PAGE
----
• Make an effort to participate. Even if you just respond very briefly it helps others to feel they are being heard, that others are listening and taking part. (This applies only to those who have not intervened. People who feel they need to validate / respond to every other person’s voices are in fact exerting dominance over the group. This is email communication not Rogerian therapy).
  • Avoid always or only responding to certain people.
  • Avoid carrying on conversations back and forth between 2 people.  Pretend you are in an assembly.
  • Be aware of how communication reproduces power relations in the group. If you are one of the people who tends to dominate or participate a lot, think about your own interventions. There is a fine line between being helpful and dominating / controlling communication. If you participate little, think about why that is. Suggest ways to improve communication. Be aware of power imbalances and your own role in reproducing them.
  • Seriously consider  setting up a Titan Pad (now defunct, similar tools can be found: here) and then move discussion and proposals over to that space. Send email notifications about new PADS and remind people to participate.
  • Remember having more expertise (or thinking you do) does not actually confer you with more authority
  • Be aware of different rhetorical styles. Men for example often speak with the voice of authority (e.g. I can attest that… I think we should do X…We should do X… As someone with X years of experience in X, I can say that…). Women often adopt a more reflexive/open style (I wonder if we might…Maybe we could…Perhaps it might be a good idea to…). Remember just because something is said with authority does not make it nay more valid. Saying something more hesitantly or reflexively does not make it any less valid. Different cultures often adopt different discursive styles, some more direct, some much less so.
  • Be aware of time zone differences and very real differences in people’s ability to have time to engage in email. Having more time to spend on email confers more power to influence discussions (it shouldn’t but it does). Be aware that your ability to engage in a discussion does not actually confer you with more authority in a group, and try to be reflexive about the frequency and length of your interventions.
  • In email, people arriving “later to the party” often feel that consensus has been reached already or that they have missed the part of the discussion where they can usefully intervene. For this reason, among others, often a Titan Pad is a better idea.
  • Actively seek alternatives to email for decision making processes of any importance, especially those involving how the group works internally, items relating to strategy, or issues where a quorum really should be in place.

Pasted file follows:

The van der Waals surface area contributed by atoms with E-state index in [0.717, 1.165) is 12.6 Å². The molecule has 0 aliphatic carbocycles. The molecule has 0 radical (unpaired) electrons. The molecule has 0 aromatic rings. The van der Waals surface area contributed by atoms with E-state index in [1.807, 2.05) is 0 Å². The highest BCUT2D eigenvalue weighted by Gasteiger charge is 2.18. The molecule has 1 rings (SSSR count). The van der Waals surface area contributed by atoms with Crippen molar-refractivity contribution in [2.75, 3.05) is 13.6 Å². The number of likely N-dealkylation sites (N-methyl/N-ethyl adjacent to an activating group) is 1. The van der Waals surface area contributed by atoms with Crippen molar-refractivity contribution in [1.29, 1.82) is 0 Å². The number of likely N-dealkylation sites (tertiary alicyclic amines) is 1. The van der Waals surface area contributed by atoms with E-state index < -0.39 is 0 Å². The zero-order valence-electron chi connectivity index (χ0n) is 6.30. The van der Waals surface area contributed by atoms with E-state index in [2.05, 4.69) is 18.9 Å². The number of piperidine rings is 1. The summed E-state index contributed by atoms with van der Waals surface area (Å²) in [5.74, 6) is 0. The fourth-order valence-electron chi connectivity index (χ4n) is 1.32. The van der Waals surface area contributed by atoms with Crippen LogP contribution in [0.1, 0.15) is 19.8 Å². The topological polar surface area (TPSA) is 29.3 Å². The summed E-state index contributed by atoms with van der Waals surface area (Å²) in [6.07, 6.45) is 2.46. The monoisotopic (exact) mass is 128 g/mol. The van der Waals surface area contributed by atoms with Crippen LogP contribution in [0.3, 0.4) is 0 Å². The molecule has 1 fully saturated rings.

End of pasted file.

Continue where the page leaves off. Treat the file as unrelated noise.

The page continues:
• Start with the premise that email poses real barriers to participation for many reasons. Many groups operate on the assumption that email is inherently democratic, horizontal and participatory, and have remarkably little reflexivity about email. This is a mistake. Because email is so engrained in our daily practices, we often fail to see the negative impacts it has or can have.


Cronauer, K. (2004), Activism and the Internet: A Socio-Political Analysis of How the Use of Electronic

Mailing Lists Affects Mobilization in Social Movement Organizations, Vancouver, British Columbia:

University of British Columbia.

Flesher Fominaya, C. (2015) Unintended Consequences: The Negative Impact of Email Use on Participation and Collective Identity in Two “Horizontal” Social Movement Groups. The European Political Science Review  doi:10.1017/S1755773914000423

Kavada, A. (2007), The European Social Forum and the Internet: A Case Study of Communication

Networks and Collective Action, PhD, University of Westminster, London.
—— (2009), ‘Email lists and the construction of an open and multifaceted identity: the case of the London

2004 European Social Forum’, Information, Communication & Society 12: 817–839.
—— (2010), ‘Email lists and participatory democracy in the European Social Forum’, Media, Culture & Society 32: 355–372.

*** Titan Pads have been adopted by many activist groups in Spain as an effective way of communication and coordination that also overcomes many email pathologies. It is one of the least recognized digital revolutions in activist coordinating practice. For more on Titan Pads and how to use them, see

****Although I have focused here on virtual collectives, these tips also apply to assemblies/collectives with both on and offline meetings. For much more on the relation between on and offline spheres and the impact of email, read the article “Unintended Consequences” (Ref above)


This entry was posted in Uncategorized and tagged , , , , , . Bookmark the permalink.